is not a major thing,
because, if you take somebody away from the situation,
then the body will, and the brain, will naturally recover.
So it's not something to massively worry about, at the time.
And, I went back to work, as normal.
And I was assessed at various stages,
medically and psychologically.
And I said to the psychologist,
I said, look, I really want to go back to Iraq.
My friends, at that time, were still out there in Iraq
and I was feeling very, very guilty, and very ashamed,
feeling like I wasn't man enough.
So I really needed to put those ghosts to bed
and just really get myself back out there.
So I asked to go back out there,
and they said there's no reason why not.
So, six months after being medevac'd back,
I went out for my second tour.
I felt, a part of me felt confident to go back
so that I could prove to myself, mainly,
and to my comrades and my family,
that I was man enough and I could do the job.
But the tasks had changed massively.
We'd do a rotation through three different bases.
And there were three massively different tasks.
So, one of them was being tasked to go into Basra
and the surrounding areas, or southern Iraq,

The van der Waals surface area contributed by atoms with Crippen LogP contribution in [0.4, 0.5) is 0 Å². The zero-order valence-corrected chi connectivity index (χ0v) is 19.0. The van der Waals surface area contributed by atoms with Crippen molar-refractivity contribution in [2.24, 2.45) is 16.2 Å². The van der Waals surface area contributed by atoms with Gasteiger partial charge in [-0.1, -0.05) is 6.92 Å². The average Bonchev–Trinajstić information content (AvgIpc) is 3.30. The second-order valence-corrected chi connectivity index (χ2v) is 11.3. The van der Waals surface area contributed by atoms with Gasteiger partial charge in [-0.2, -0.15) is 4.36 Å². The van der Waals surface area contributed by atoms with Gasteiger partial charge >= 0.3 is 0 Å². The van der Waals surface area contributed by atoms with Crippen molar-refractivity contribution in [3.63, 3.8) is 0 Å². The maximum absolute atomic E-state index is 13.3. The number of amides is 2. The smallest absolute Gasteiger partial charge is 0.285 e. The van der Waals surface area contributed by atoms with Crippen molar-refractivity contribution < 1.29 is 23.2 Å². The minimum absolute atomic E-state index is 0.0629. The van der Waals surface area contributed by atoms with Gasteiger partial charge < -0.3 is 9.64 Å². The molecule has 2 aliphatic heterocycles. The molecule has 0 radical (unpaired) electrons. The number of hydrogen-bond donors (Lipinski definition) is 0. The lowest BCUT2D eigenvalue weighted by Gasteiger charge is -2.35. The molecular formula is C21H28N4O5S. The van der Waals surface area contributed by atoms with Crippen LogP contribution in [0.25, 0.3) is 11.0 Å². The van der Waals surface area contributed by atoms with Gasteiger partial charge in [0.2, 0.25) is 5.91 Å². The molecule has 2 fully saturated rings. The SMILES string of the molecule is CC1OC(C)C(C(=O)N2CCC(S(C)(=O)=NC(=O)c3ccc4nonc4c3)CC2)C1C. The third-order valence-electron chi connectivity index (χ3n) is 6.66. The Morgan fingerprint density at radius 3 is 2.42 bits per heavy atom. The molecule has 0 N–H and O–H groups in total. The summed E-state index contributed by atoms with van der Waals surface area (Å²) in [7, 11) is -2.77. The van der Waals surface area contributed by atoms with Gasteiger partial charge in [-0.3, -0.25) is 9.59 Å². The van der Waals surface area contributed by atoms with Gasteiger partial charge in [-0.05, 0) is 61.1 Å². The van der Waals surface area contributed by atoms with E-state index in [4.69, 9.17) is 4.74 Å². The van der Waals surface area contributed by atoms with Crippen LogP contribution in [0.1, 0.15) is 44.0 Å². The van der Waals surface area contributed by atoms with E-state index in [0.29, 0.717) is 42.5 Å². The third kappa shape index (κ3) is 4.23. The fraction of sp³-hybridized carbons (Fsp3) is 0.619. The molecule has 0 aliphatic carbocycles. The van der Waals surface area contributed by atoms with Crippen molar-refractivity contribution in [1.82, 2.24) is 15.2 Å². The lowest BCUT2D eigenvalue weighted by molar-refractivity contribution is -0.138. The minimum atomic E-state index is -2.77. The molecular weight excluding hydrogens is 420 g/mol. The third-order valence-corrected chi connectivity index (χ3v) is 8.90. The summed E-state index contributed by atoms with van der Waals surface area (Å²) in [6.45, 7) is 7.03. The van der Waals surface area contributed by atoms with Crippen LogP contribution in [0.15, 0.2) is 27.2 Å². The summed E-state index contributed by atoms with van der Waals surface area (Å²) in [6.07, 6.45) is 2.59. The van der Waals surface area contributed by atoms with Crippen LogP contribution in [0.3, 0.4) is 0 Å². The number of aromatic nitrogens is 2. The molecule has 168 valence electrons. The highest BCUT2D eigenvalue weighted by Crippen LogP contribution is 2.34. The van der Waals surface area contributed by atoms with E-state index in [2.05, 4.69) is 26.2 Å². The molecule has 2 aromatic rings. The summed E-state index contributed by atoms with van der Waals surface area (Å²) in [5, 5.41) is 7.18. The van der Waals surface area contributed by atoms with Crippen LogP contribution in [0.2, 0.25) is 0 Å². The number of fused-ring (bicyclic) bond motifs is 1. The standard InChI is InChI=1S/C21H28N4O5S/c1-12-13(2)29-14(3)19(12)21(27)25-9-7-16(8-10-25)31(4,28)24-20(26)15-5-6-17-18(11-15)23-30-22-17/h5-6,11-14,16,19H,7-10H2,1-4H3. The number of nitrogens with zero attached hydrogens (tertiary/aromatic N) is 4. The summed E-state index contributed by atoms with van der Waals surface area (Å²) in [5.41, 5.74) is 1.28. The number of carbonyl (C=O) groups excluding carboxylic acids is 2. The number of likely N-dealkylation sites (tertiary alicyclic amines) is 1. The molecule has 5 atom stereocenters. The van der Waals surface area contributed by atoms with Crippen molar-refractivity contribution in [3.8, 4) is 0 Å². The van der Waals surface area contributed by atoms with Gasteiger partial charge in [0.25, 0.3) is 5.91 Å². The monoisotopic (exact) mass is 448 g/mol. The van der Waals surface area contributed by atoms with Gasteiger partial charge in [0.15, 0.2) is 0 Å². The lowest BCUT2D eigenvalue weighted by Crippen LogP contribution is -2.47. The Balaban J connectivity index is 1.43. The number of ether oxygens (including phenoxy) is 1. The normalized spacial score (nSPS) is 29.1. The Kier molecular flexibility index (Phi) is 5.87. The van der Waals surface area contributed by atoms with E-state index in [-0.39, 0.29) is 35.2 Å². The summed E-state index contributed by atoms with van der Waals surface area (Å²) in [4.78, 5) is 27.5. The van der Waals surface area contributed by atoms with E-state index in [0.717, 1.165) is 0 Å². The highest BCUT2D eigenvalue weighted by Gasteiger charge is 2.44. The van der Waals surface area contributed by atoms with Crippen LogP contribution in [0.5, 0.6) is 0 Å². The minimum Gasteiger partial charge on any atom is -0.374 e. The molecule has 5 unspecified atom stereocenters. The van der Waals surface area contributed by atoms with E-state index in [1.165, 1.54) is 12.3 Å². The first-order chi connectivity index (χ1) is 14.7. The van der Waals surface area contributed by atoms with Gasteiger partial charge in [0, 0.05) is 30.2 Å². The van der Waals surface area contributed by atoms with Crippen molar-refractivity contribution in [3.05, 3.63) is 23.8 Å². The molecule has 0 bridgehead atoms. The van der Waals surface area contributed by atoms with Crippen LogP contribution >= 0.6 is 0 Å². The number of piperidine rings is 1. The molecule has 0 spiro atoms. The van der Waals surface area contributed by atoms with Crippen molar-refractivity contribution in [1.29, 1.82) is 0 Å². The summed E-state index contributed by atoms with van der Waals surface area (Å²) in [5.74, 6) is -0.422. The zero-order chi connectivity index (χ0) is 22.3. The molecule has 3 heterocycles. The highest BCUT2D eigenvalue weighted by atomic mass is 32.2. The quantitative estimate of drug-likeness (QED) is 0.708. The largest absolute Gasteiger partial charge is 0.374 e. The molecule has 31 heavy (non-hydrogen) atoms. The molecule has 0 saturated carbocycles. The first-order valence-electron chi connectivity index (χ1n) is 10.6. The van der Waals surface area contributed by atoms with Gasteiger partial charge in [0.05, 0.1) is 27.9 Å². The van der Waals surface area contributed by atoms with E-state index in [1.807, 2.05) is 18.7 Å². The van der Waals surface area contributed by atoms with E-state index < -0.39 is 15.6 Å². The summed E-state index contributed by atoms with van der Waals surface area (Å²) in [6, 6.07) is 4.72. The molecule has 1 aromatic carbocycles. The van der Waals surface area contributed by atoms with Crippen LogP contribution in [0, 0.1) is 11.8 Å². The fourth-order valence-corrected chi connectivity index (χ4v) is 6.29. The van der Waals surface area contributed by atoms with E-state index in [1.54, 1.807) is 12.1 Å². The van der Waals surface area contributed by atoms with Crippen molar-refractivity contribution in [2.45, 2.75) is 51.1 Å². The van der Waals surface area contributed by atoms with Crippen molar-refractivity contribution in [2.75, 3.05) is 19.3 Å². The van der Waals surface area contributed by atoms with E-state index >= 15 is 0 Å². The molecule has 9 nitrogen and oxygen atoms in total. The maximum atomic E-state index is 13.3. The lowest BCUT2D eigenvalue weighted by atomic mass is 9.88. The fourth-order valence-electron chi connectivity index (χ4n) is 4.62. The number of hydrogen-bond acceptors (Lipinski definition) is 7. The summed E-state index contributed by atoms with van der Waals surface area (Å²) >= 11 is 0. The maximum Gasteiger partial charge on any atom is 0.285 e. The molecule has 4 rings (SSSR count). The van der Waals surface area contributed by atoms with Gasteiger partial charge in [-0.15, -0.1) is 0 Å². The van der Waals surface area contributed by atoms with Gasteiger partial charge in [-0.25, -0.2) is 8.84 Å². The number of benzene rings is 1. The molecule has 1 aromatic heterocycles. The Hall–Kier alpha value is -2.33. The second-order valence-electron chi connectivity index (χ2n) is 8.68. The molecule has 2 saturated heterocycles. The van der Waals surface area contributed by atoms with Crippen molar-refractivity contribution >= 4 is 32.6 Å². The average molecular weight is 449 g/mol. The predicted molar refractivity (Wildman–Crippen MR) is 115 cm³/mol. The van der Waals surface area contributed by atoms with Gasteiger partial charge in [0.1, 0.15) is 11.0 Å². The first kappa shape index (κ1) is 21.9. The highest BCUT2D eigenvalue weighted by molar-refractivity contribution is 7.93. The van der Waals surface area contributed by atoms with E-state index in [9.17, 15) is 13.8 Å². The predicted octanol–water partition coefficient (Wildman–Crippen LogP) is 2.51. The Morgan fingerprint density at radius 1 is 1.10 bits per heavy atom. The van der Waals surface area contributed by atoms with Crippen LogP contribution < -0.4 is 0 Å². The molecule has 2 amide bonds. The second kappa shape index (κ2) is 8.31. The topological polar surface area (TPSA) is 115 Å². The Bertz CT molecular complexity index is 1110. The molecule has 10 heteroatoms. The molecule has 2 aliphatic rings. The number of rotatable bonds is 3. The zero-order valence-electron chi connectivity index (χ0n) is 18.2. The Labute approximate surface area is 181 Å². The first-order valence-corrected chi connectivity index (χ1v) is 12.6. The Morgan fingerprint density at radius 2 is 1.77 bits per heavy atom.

and carrying out bomb disposal duties,
so making things safe.
That was okay; I was confident of my abilities
and our team was absolutely excellent,
a really good bunch of guys,
so, very professional and we made each other feel safe.
Another rotation was up into, further towards Baghdad,
about halfway between Basra and Baghdad.
And that was a little bit more remote.
It was a town called Al Amarah.
Now that was a very small forward operating base.
And so there was a lot of potential there for contact,
mortar attacks, so on and so forth.
So that was very different.
And very quickly started learning from our Army comrades
some infantry skills,
which we had done our training before going out there,
but putting it into practice for real for the first time
was, yeah, it was interesting.
And so we saw a lot of things there.
And the third rotation
was something called IRT, Immediate Response Team.
And that was based from Basra, the actual airport.
So we'd be sitting there waiting.
Ten minutes notice to move to jump on a helicopter
and go in to recover people with injuries
to a medical facility.
So that was so massively varied
because every single job was different.
It could be a road traffic accident.
It could be somebody in a mine field.
It could be a shooting instance or a bomb blast.
So everything was very different,
it was kind of reactive.
So, on board we had a couple of medics.
We had, usually, three or four bomb disposal guys,
just in case it was in a mine field,
and that we could extract people from there.
And then sometimes we'd have,
maybe, a couple of firefighters,
or infantry, depending on the actual situation.